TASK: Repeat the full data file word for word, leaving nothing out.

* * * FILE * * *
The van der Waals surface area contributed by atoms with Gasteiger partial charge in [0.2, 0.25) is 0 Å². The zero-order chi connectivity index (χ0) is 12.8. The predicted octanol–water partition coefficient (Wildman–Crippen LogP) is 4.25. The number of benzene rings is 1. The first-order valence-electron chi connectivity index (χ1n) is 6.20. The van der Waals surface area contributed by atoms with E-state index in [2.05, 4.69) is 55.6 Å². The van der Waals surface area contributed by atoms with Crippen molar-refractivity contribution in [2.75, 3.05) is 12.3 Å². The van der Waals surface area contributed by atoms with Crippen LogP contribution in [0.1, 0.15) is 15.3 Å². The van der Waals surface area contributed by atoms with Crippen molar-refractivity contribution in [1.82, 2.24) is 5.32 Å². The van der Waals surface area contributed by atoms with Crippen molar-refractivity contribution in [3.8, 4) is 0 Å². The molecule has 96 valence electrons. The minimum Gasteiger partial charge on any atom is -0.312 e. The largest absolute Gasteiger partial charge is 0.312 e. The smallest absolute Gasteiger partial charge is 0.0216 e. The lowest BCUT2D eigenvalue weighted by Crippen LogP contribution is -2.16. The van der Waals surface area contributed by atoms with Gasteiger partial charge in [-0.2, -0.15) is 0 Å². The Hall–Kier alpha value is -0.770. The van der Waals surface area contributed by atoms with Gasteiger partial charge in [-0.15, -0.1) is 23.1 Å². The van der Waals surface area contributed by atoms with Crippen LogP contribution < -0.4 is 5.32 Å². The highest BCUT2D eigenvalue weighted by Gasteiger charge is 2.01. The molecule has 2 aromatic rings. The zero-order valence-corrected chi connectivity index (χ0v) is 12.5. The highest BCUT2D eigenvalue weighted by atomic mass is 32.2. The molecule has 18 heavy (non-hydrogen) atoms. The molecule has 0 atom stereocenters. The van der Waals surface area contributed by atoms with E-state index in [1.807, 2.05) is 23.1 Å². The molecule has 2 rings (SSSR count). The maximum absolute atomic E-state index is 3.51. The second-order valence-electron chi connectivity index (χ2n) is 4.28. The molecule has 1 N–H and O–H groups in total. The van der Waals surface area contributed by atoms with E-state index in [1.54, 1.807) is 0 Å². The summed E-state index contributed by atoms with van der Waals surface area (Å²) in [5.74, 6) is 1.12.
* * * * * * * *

The van der Waals surface area contributed by atoms with Gasteiger partial charge in [0.2, 0.25) is 0 Å². The zero-order chi connectivity index (χ0) is 12.8. The predicted octanol–water partition coefficient (Wildman–Crippen LogP) is 4.25. The number of benzene rings is 1. The first-order valence-electron chi connectivity index (χ1n) is 6.20. The van der Waals surface area contributed by atoms with E-state index in [2.05, 4.69) is 55.6 Å². The van der Waals surface area contributed by atoms with Crippen molar-refractivity contribution in [2.75, 3.05) is 12.3 Å². The van der Waals surface area contributed by atoms with Crippen LogP contribution in [0.1, 0.15) is 15.3 Å². The van der Waals surface area contributed by atoms with Crippen molar-refractivity contribution in [1.82, 2.24) is 5.32 Å². The van der Waals surface area contributed by atoms with Crippen molar-refractivity contribution in [3.8, 4) is 0 Å². The molecule has 96 valence electrons. The minimum Gasteiger partial charge on any atom is -0.312 e. The largest absolute Gasteiger partial charge is 0.312 e. The smallest absolute Gasteiger partial charge is 0.0216 e. The lowest BCUT2D eigenvalue weighted by Crippen LogP contribution is -2.16. The van der Waals surface area contributed by atoms with Gasteiger partial charge in [-0.2, -0.15) is 0 Å². The Hall–Kier alpha value is -0.770. The van der Waals surface area contributed by atoms with Gasteiger partial charge in [-0.15, -0.1) is 23.1 Å². The van der Waals surface area contributed by atoms with Crippen LogP contribution < -0.4 is 5.32 Å². The highest BCUT2D eigenvalue weighted by Gasteiger charge is 2.01. The molecule has 2 aromatic rings. The zero-order valence-corrected chi connectivity index (χ0v) is 12.5. The highest BCUT2D eigenvalue weighted by atomic mass is 32.2. The molecule has 18 heavy (non-hydrogen) atoms. The molecule has 0 atom stereocenters. The van der Waals surface area contributed by atoms with E-state index in [1.807, 2.05) is 23.1 Å². The molecule has 2 rings (SSSR count). The maximum absolute atomic E-state index is 3.51. The second-order valence-electron chi connectivity index (χ2n) is 4.28. The molecule has 1 N–H and O–H groups in total. The van der Waals surface area contributed by atoms with E-state index in [1.54, 1.807) is 0 Å². The summed E-state index contributed by atoms with van der Waals surface area (Å²) in [5.74, 6) is 1.12.